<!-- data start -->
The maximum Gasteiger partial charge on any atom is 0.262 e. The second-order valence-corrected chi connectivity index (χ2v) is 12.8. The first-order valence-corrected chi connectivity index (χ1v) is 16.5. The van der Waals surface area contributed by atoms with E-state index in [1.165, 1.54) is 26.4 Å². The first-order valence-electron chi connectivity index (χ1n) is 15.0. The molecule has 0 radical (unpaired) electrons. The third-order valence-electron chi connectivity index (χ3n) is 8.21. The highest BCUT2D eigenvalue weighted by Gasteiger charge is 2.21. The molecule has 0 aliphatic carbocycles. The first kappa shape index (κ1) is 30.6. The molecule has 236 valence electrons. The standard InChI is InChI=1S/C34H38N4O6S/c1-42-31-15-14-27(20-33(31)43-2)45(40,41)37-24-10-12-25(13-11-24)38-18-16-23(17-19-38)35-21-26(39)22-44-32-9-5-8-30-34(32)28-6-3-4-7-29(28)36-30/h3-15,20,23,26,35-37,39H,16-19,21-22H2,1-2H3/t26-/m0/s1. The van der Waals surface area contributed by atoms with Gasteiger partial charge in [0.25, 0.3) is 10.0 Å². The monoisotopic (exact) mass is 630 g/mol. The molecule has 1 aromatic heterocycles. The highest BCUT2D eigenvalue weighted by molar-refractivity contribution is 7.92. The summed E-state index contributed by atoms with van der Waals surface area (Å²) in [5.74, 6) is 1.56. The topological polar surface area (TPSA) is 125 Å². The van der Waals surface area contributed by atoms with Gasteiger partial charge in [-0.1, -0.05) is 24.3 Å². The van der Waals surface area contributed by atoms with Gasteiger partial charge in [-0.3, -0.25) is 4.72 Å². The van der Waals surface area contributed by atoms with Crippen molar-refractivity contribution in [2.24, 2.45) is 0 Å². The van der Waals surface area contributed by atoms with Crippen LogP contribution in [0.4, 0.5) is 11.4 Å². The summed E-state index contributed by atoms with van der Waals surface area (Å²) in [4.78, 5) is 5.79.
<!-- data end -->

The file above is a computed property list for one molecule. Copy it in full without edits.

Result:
The maximum Gasteiger partial charge on any atom is 0.262 e. The second-order valence-corrected chi connectivity index (χ2v) is 12.8. The first-order valence-corrected chi connectivity index (χ1v) is 16.5. The van der Waals surface area contributed by atoms with E-state index in [1.165, 1.54) is 26.4 Å². The first-order valence-electron chi connectivity index (χ1n) is 15.0. The molecule has 0 radical (unpaired) electrons. The third-order valence-electron chi connectivity index (χ3n) is 8.21. The highest BCUT2D eigenvalue weighted by Gasteiger charge is 2.21. The molecule has 0 aliphatic carbocycles. The first kappa shape index (κ1) is 30.6. The molecule has 236 valence electrons. The standard InChI is InChI=1S/C34H38N4O6S/c1-42-31-15-14-27(20-33(31)43-2)45(40,41)37-24-10-12-25(13-11-24)38-18-16-23(17-19-38)35-21-26(39)22-44-32-9-5-8-30-34(32)28-6-3-4-7-29(28)36-30/h3-15,20,23,26,35-37,39H,16-19,21-22H2,1-2H3/t26-/m0/s1. The van der Waals surface area contributed by atoms with Gasteiger partial charge in [0.25, 0.3) is 10.0 Å². The monoisotopic (exact) mass is 630 g/mol. The molecule has 1 aromatic heterocycles. The highest BCUT2D eigenvalue weighted by molar-refractivity contribution is 7.92. The summed E-state index contributed by atoms with van der Waals surface area (Å²) in [5.74, 6) is 1.56. The topological polar surface area (TPSA) is 125 Å². The van der Waals surface area contributed by atoms with Gasteiger partial charge in [-0.1, -0.05) is 24.3 Å². The van der Waals surface area contributed by atoms with Gasteiger partial charge in [-0.3, -0.25) is 4.72 Å². The van der Waals surface area contributed by atoms with Crippen molar-refractivity contribution in [2.24, 2.45) is 0 Å². The van der Waals surface area contributed by atoms with Crippen LogP contribution in [0.4, 0.5) is 11.4 Å². The summed E-state index contributed by atoms with van der Waals surface area (Å²) in [4.78, 5) is 5.79.